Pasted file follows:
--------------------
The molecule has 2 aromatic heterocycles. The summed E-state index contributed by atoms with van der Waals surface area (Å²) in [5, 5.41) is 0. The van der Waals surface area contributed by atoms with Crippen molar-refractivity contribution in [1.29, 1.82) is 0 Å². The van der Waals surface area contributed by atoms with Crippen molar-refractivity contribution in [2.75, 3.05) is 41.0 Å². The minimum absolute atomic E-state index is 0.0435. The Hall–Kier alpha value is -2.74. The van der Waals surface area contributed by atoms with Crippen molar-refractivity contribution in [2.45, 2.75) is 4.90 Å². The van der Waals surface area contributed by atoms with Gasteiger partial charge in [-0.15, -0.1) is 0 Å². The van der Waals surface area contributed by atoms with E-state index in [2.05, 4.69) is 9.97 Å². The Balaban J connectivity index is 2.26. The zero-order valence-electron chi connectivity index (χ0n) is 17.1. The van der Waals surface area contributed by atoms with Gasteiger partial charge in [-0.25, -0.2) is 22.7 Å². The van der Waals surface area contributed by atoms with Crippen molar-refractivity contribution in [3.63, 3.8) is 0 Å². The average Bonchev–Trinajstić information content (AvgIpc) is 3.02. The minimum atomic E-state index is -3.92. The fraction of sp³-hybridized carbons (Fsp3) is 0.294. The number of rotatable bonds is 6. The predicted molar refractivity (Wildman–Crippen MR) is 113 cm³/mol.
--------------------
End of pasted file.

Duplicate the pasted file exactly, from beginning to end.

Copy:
The molecule has 2 aromatic heterocycles. The summed E-state index contributed by atoms with van der Waals surface area (Å²) in [5, 5.41) is 0. The van der Waals surface area contributed by atoms with Crippen molar-refractivity contribution in [1.29, 1.82) is 0 Å². The van der Waals surface area contributed by atoms with Crippen molar-refractivity contribution in [2.75, 3.05) is 41.0 Å². The minimum absolute atomic E-state index is 0.0435. The Hall–Kier alpha value is -2.74. The van der Waals surface area contributed by atoms with Crippen molar-refractivity contribution in [2.45, 2.75) is 4.90 Å². The van der Waals surface area contributed by atoms with Gasteiger partial charge in [-0.15, -0.1) is 0 Å². The van der Waals surface area contributed by atoms with E-state index in [2.05, 4.69) is 9.97 Å². The Balaban J connectivity index is 2.26. The zero-order valence-electron chi connectivity index (χ0n) is 17.1. The van der Waals surface area contributed by atoms with Gasteiger partial charge in [-0.25, -0.2) is 22.7 Å². The van der Waals surface area contributed by atoms with Crippen molar-refractivity contribution in [3.63, 3.8) is 0 Å². The average Bonchev–Trinajstić information content (AvgIpc) is 3.02. The minimum atomic E-state index is -3.92. The fraction of sp³-hybridized carbons (Fsp3) is 0.294. The number of rotatable bonds is 6. The predicted molar refractivity (Wildman–Crippen MR) is 113 cm³/mol.